|GSCS on Tenure Reform A3060 Diegnan, June 14 2012|
GARDEN STATE COALITION OF SCHOOLS/GSCS
204 West State Street, Trenton NJ 08608
Assembly Education Committee Hearing, June 14, 2012
A3060/Diegnan – Tenure Reform: GSCS Comments
Good morning Chairman Diegnan, members of the Committee. My name is Lynne Strickland and I am Executive Director of the Garden Coalition of Schools/GSCS. Today, GSCS represents 100 school districts statewide, from Bergen County to Camden County. As a grassroots education advocacy group comprised of parents, board of education members, and school administrators, GSCS keeps its eye on quality education and school finance.
The GSCS believes that tenure reform is needed and is an integral, very important part of moving quality education ahead in New Jersey’s public schools. Tenure reform is very complex and we recognize there are many relevant issues being sorted out right now. We are pleased that this conversation – still considered fluid and a work in progress - has gained steam, underscored by the Chairman Diegnan efforts as sponsor of A3060 to move tenure reform ahead. Seeking to balance overall improvement for the teaching profession with an effective system for evaluation is a laudable goal and objective at the same time.
Thank you for this opportunity to submit GSCS’ thoughts on this important discussion:
· The extension of tenure to four years, with the initial residency year is a positive step. The degree of predictability of teachers’ long-term prognosis in the profession can be directly related to the period of time non-tenured employees work before they are eligible for tenure. The longer an employer has to make this decision, the more information naturally becomes available for the employer to factor into the decision. Moreover, in addition to tenure protection for teacher, there is the already in-place fair dismissal procedures that do not allow discrimination based on age, salary or other criteria that is not evaluative.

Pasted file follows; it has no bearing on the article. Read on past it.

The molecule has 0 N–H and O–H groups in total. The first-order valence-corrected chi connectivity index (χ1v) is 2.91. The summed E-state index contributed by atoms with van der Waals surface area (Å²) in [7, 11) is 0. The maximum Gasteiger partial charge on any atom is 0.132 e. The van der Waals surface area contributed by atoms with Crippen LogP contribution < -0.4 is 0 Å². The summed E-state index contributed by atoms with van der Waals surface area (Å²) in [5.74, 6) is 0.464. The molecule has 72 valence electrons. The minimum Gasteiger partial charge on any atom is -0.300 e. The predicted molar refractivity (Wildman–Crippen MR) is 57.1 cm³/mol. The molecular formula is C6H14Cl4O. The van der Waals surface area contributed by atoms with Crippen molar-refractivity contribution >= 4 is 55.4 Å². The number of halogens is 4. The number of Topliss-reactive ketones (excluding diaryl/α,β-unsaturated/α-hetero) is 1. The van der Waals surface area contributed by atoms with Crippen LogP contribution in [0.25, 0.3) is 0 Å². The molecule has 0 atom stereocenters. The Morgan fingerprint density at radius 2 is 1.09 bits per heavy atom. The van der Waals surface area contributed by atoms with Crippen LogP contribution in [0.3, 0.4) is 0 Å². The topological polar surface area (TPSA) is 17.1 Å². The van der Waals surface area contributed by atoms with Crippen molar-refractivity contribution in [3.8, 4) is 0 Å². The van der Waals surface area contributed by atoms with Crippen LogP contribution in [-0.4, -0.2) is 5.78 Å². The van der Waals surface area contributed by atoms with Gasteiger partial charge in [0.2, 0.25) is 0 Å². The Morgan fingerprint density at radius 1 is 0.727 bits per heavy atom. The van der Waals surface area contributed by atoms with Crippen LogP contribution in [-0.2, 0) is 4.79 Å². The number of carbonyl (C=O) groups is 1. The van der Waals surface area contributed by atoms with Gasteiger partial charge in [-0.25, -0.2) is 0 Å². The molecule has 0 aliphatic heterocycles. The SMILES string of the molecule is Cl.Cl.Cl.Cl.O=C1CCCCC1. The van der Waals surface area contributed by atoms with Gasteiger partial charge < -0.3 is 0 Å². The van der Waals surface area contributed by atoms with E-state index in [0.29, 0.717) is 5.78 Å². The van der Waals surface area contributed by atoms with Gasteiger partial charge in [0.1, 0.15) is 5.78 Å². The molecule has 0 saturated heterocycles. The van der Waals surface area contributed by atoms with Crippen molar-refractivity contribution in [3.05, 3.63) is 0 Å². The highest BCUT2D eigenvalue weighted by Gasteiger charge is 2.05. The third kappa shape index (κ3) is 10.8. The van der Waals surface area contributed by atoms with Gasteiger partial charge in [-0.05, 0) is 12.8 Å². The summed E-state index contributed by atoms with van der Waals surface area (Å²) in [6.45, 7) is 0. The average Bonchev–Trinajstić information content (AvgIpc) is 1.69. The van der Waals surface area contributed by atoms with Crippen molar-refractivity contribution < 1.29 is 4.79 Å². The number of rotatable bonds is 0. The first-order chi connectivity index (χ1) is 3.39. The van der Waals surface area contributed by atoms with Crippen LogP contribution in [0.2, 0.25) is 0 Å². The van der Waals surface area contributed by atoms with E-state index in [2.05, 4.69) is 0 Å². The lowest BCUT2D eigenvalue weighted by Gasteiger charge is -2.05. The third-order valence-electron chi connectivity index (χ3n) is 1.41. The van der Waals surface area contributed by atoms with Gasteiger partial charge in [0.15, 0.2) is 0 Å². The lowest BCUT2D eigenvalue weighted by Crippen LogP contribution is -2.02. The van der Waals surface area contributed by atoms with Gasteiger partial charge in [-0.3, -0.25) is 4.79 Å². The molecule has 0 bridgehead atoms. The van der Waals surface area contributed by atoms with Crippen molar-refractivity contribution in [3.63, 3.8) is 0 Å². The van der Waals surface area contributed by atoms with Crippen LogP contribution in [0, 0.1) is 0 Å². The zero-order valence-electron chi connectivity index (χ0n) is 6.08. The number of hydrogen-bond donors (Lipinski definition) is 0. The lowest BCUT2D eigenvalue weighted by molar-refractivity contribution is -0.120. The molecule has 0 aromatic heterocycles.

· Structured and upgraded mentoring is appropriate and fair.
· Teacher evaluations are critical and need to be based on a range of items, including teacher creativity and student engagement in subject matter, and not just test scores alone. In order to be effective, evaluation criteria be as specific as possible and measurement weights be defined as narrowly as possible. The more the evaluation technique is objective and straightforward, the less subjectivity may emerge due to gray areas that may require an ‘eye of the beholder’ rather than, for example, a clear and grounded observation tool. For example, people of good faith can disagree about negatives and positives of class size.
· Arbitration process is a key feature of the bill and one with which GSCS has some discomfort. Consistent with New Jersey’s pursuit of high quality education, we suggest that the quality of the arbitrator pool should likewise be of the highest quality and be held to high performance standards. Objectivity and balance in arbitrator assignment will be critical.
There are many other important features in this legislation that remain to be discussed, clarified and hammered out. We are standing by, and thank you for your kind attention.
Addendum - Some additional questions:
Section 13 (a)-is a research based mentoring program presumed to be more comprehensive that current district program?
Section 17 (o) 15 - CSA will monitor calibration of observations? How would this monitoring be effected? It is important to define how this process would look like if put in place.
Section 19-The bill states that the “Department of Education will provide adequate fiscal support to implement the evaluation system…” Many districts are reporting investments of 100K for initializing the evaluations process that is underway. Does this imply the possibility that next year these expenses would be off set in some capacity?
Garden State Coalition of Schools